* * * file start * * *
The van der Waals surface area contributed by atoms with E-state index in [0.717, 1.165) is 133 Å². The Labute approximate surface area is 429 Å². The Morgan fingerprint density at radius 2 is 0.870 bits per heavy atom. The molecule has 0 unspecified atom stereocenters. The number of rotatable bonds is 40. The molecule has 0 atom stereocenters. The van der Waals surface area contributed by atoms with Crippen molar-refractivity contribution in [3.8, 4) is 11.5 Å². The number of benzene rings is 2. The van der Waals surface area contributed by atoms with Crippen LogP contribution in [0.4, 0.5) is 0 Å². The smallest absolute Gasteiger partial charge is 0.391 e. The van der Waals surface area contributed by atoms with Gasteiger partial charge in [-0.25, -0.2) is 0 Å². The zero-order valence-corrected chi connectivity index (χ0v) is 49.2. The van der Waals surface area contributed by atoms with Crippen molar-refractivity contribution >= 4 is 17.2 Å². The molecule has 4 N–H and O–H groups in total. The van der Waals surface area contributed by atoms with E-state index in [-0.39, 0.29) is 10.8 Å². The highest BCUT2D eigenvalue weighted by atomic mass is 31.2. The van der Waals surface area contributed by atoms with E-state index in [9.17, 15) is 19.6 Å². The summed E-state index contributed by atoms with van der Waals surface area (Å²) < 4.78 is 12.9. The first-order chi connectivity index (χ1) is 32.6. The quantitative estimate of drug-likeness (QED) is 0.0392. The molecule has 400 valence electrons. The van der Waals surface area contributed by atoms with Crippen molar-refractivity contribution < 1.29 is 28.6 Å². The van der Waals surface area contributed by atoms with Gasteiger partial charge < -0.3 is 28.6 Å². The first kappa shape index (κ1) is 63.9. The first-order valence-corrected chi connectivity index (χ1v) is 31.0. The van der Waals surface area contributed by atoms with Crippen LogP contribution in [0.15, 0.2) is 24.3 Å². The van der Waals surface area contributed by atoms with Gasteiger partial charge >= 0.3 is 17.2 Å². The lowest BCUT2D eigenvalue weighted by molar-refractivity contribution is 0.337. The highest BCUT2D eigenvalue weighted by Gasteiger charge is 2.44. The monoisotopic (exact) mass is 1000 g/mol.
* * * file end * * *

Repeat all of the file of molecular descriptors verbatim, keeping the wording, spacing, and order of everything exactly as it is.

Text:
The van der Waals surface area contributed by atoms with E-state index in [0.717, 1.165) is 133 Å². The Labute approximate surface area is 429 Å². The Morgan fingerprint density at radius 2 is 0.870 bits per heavy atom. The molecule has 0 unspecified atom stereocenters. The number of rotatable bonds is 40. The molecule has 0 atom stereocenters. The van der Waals surface area contributed by atoms with Crippen molar-refractivity contribution in [3.8, 4) is 11.5 Å². The number of benzene rings is 2. The van der Waals surface area contributed by atoms with Crippen LogP contribution in [0.4, 0.5) is 0 Å². The smallest absolute Gasteiger partial charge is 0.391 e. The van der Waals surface area contributed by atoms with Gasteiger partial charge in [-0.25, -0.2) is 0 Å². The zero-order valence-corrected chi connectivity index (χ0v) is 49.2. The van der Waals surface area contributed by atoms with Crippen molar-refractivity contribution >= 4 is 17.2 Å². The molecule has 4 N–H and O–H groups in total. The van der Waals surface area contributed by atoms with E-state index in [-0.39, 0.29) is 10.8 Å². The highest BCUT2D eigenvalue weighted by atomic mass is 31.2. The van der Waals surface area contributed by atoms with E-state index in [9.17, 15) is 19.6 Å². The summed E-state index contributed by atoms with van der Waals surface area (Å²) < 4.78 is 12.9. The first-order chi connectivity index (χ1) is 32.6. The quantitative estimate of drug-likeness (QED) is 0.0392. The molecule has 400 valence electrons. The van der Waals surface area contributed by atoms with Crippen molar-refractivity contribution < 1.29 is 28.6 Å². The van der Waals surface area contributed by atoms with Gasteiger partial charge < -0.3 is 28.6 Å². The first kappa shape index (κ1) is 63.9. The first-order valence-corrected chi connectivity index (χ1v) is 31.0. The van der Waals surface area contributed by atoms with Crippen LogP contribution in [0.15, 0.2) is 24.3 Å². The van der Waals surface area contributed by atoms with Gasteiger partial charge >= 0.3 is 17.2 Å². The lowest BCUT2D eigenvalue weighted by molar-refractivity contribution is 0.337. The highest BCUT2D eigenvalue weighted by Gasteiger charge is 2.44. The monoisotopic (exact) mass is 1000 g/mol.